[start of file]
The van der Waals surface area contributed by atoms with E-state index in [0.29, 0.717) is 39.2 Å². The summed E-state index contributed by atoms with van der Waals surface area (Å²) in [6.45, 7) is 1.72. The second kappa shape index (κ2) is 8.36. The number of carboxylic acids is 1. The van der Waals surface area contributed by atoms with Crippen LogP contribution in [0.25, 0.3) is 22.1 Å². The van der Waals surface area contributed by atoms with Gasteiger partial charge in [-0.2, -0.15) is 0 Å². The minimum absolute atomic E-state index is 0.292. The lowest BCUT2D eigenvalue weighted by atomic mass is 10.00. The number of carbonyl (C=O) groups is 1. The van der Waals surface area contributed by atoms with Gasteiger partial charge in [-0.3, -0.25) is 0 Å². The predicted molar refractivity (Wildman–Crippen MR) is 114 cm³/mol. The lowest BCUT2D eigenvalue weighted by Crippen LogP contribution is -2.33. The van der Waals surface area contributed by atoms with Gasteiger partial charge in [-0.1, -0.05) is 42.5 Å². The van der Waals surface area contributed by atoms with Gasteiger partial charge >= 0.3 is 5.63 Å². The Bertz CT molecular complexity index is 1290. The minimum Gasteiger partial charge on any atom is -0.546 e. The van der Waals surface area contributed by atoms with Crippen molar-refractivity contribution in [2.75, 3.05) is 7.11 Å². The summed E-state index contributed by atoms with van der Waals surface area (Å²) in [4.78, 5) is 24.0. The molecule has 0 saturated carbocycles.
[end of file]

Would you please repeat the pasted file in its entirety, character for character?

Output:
The van der Waals surface area contributed by atoms with E-state index in [0.29, 0.717) is 39.2 Å². The summed E-state index contributed by atoms with van der Waals surface area (Å²) in [6.45, 7) is 1.72. The second kappa shape index (κ2) is 8.36. The number of carboxylic acids is 1. The van der Waals surface area contributed by atoms with Crippen LogP contribution in [0.25, 0.3) is 22.1 Å². The van der Waals surface area contributed by atoms with Gasteiger partial charge in [-0.2, -0.15) is 0 Å². The minimum absolute atomic E-state index is 0.292. The lowest BCUT2D eigenvalue weighted by atomic mass is 10.00. The number of carbonyl (C=O) groups is 1. The van der Waals surface area contributed by atoms with Gasteiger partial charge in [-0.3, -0.25) is 0 Å². The predicted molar refractivity (Wildman–Crippen MR) is 114 cm³/mol. The lowest BCUT2D eigenvalue weighted by Crippen LogP contribution is -2.33. The van der Waals surface area contributed by atoms with Gasteiger partial charge in [-0.1, -0.05) is 42.5 Å². The van der Waals surface area contributed by atoms with Gasteiger partial charge >= 0.3 is 5.63 Å². The Bertz CT molecular complexity index is 1290. The minimum Gasteiger partial charge on any atom is -0.546 e. The van der Waals surface area contributed by atoms with Crippen molar-refractivity contribution in [2.75, 3.05) is 7.11 Å². The summed E-state index contributed by atoms with van der Waals surface area (Å²) in [4.78, 5) is 24.0. The molecule has 0 saturated carbocycles.